Tag Archives: Ninigret National Wildlife Refuge

Building a garden paradise for pollinators in Rhode Island and in your own backyard

This week is National Pollinator Week (June 19-24), and here at the USFWS we are excited to be joining in on the celebration because we know how critical it is to keep pollinators around. They are incredibly important to human life, as they are essential to growing the food we eat. According to a 2016 study from the USDA, more than 90 species of U.S. specialty crops require pollination. If you eat honey, peaches, berries, or even coffee, thank a pollinator. But unfortunately, their numbers are declining, which could eventually impact the availability of these dietary staples. The good news is that you can help protect them by providing the habitat and food resources they need to survive!

So what can you do to help? It’s simple: build a pollinator garden. With a little planning and some shopping, you can design and build your very own pollinator garden and play host to so many wonderful pollinators, including bees, butterflies, birds, bats, and other small animals and insects.  All it takes is a little work, and you can provide a versatile habitat for these animals.


Credit: Susan Wojtowicz/ USFWS

Tips to starting your pollinator garden:

Use plants native to where you live 

Native plants attract native pollinators. A successful and thriving pollinator garden needs to have both. Native plants are great because they are already adapted to survive in the local climate and soil, and attract the right pollinators.

Unsure about the plants native to where you live? We have provided you with a list of plants native to the Northeast Region (New England states and eastern New York) and to the Mid-Atlantic Region (Virginia, West Virginia, Maryland, Delaware, New Jersey, Pennsylvania, and Washington, D.C.). You can also visit your local garden store or nursery for recommendations on the types of plants that are best suited to your area.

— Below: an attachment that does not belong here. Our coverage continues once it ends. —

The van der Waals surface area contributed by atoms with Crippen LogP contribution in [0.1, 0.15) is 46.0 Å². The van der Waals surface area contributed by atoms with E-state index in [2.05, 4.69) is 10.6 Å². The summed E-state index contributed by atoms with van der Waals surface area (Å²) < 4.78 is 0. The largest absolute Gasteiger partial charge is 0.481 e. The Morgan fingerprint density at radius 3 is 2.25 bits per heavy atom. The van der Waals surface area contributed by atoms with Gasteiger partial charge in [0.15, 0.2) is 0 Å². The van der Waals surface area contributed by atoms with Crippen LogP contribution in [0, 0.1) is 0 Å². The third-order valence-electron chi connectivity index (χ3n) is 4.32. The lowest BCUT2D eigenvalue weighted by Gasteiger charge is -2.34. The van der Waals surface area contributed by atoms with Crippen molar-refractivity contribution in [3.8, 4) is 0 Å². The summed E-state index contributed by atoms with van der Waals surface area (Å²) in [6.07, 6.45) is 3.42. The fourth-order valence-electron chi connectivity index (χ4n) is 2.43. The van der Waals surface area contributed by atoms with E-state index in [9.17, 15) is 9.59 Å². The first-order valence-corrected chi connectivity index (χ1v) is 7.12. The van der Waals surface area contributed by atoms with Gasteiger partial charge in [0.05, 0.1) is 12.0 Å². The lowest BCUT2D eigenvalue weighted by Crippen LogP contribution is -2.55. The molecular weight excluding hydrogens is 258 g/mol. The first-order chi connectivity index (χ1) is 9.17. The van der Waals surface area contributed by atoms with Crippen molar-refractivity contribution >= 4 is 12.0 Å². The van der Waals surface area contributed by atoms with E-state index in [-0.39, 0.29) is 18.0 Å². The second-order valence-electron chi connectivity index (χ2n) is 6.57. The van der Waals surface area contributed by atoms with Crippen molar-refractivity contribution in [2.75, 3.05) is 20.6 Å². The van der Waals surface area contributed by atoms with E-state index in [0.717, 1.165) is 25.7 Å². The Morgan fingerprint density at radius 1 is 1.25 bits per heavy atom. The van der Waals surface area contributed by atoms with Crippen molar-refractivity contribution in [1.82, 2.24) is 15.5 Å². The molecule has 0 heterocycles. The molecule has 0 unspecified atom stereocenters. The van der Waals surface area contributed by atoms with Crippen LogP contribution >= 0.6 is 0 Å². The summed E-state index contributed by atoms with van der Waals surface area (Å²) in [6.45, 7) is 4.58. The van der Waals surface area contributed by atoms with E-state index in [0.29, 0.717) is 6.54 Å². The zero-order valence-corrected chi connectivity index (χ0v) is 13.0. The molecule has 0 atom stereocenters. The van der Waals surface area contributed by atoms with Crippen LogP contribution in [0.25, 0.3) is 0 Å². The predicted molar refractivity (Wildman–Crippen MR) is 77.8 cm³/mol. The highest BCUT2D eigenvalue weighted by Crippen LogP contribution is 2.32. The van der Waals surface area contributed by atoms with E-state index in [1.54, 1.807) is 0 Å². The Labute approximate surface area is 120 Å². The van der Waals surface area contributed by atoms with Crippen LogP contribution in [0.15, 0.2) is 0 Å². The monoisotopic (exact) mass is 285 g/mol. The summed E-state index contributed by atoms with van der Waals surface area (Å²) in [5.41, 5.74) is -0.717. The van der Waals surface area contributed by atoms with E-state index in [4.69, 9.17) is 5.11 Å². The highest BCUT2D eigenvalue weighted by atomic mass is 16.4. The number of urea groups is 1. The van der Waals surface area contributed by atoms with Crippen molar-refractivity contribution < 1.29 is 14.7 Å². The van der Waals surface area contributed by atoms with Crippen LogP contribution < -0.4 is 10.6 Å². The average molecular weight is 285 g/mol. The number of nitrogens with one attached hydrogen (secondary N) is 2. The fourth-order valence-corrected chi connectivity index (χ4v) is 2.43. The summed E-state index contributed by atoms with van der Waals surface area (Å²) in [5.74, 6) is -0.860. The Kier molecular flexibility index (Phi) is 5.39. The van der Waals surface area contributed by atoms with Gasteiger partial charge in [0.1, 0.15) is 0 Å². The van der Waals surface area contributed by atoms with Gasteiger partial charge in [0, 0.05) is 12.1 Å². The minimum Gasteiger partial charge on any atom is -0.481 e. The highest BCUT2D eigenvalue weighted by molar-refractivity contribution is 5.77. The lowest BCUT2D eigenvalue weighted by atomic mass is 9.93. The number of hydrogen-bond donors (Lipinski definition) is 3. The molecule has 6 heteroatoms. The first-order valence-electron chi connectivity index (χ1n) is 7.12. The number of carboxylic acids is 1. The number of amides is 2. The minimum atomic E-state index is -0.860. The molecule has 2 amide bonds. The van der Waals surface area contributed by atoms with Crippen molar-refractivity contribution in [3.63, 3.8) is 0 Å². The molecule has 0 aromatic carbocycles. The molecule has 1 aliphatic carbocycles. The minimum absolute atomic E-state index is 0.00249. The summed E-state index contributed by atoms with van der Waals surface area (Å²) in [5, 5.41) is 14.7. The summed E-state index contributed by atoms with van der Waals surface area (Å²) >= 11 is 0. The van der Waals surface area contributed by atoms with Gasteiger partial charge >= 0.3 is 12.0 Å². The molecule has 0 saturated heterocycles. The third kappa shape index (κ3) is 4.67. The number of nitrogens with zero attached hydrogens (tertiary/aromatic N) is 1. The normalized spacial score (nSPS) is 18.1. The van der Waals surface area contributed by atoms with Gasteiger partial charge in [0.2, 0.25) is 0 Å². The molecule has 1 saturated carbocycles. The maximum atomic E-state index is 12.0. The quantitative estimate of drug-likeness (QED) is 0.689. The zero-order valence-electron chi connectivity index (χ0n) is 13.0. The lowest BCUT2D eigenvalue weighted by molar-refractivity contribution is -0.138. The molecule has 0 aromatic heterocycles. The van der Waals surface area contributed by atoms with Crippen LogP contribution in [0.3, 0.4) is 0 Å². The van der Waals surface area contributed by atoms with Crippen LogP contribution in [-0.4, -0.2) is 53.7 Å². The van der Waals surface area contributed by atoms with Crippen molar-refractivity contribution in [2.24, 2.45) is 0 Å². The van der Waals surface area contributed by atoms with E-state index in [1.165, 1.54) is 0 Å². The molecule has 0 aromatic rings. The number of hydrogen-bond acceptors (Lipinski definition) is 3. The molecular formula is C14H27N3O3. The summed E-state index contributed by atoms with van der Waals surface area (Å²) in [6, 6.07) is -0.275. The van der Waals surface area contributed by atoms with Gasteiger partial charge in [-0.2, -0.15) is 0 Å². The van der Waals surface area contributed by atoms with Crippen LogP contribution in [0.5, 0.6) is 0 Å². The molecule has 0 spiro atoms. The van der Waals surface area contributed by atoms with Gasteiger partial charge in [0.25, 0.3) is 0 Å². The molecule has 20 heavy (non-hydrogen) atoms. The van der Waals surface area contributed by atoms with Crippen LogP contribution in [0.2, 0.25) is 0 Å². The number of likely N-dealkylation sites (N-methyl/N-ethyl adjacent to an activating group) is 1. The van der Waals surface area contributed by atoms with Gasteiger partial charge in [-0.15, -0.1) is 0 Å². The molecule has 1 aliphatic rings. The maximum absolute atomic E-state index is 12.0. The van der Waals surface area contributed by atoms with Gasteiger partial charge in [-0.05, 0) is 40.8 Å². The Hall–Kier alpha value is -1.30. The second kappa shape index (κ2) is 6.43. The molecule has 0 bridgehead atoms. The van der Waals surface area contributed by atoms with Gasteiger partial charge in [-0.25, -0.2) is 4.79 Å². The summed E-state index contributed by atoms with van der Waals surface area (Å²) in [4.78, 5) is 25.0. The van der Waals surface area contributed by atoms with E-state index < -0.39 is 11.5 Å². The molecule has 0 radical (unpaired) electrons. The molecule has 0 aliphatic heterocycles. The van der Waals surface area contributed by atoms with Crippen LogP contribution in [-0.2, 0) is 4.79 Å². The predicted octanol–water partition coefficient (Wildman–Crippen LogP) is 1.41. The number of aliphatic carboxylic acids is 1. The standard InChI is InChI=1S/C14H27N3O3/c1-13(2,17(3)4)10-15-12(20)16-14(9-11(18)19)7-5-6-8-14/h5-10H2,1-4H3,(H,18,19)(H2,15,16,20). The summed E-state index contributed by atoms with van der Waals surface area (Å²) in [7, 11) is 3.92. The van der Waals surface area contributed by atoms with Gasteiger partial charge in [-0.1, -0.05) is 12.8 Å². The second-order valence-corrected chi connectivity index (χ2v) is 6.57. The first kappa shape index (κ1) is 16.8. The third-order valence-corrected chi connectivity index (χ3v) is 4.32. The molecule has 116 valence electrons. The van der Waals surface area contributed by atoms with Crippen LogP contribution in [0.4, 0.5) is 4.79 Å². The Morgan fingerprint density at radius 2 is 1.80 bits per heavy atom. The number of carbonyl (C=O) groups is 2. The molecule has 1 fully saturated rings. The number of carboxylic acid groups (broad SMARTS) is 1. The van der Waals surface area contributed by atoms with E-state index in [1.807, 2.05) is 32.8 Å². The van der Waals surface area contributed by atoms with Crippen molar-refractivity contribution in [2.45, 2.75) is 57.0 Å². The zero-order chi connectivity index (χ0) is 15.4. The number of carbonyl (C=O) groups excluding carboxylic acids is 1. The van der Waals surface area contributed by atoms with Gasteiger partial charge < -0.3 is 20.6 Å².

Plant in clusters to create a “target’ for pollinators to find

Birds, bats, bees, and butterflies (and many others) can’t pollinate a flower if they can’t find it. This is where you can help: try planting large, concentrated clusters of the same plant species, rather than one single plant. This makes it easier for passing pollinators to see them and stop.


While this photo wasn’t taken at a pollinator garden it is a good example of using a variety of plants to attract pollinators. The two plants shown are Jesup’s Milk Vetch (the lilac-colored flower) and Red Columbine (the red and yellow flower) both of which get help from pollinators. Credit: USFWS

Interested in attracting butterflies to your pollinator garden? Here are 7 tips for creating a successful monarch butterfly pollinator garden

Use a variety of plants in your garden

Like us, pollinators need a place to rest and a place to eat. You can help provide this oasis by planting a mixture of native host plants and nectar plants. This variety will provide the necessary food and shelter that many different types of pollinators need to survive. Make your garden habitat a one-stop-shop for pollinators.